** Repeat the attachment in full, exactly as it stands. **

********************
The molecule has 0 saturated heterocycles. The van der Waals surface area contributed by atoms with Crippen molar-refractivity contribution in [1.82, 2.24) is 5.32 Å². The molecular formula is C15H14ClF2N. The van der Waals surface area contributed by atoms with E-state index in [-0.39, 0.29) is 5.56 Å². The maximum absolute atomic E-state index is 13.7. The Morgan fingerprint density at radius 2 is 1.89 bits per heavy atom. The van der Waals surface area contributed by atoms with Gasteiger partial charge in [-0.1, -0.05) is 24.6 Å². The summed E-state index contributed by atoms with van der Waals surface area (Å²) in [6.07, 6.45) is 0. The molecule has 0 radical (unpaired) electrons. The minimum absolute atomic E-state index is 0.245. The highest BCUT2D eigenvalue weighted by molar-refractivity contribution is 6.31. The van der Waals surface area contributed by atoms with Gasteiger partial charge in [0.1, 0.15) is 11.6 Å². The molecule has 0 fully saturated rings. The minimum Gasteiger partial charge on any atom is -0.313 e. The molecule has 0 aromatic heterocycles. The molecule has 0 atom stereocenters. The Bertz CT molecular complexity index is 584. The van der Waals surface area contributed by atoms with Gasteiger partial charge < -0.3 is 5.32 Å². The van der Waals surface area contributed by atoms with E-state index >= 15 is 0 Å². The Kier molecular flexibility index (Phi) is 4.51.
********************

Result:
The molecule has 0 saturated heterocycles. The van der Waals surface area contributed by atoms with Crippen molar-refractivity contribution in [1.82, 2.24) is 5.32 Å². The molecular formula is C15H14ClF2N. The van der Waals surface area contributed by atoms with E-state index in [-0.39, 0.29) is 5.56 Å². The maximum absolute atomic E-state index is 13.7. The Morgan fingerprint density at radius 2 is 1.89 bits per heavy atom. The van der Waals surface area contributed by atoms with Gasteiger partial charge in [-0.1, -0.05) is 24.6 Å². The summed E-state index contributed by atoms with van der Waals surface area (Å²) in [6.07, 6.45) is 0. The molecule has 0 radical (unpaired) electrons. The minimum absolute atomic E-state index is 0.245. The highest BCUT2D eigenvalue weighted by molar-refractivity contribution is 6.31. The van der Waals surface area contributed by atoms with Gasteiger partial charge in [0.1, 0.15) is 11.6 Å². The molecule has 0 fully saturated rings. The minimum Gasteiger partial charge on any atom is -0.313 e. The molecule has 0 aromatic heterocycles. The molecule has 0 atom stereocenters. The Bertz CT molecular complexity index is 584. The van der Waals surface area contributed by atoms with Gasteiger partial charge < -0.3 is 5.32 Å². The van der Waals surface area contributed by atoms with E-state index >= 15 is 0 Å². The Kier molecular flexibility index (Phi) is 4.51.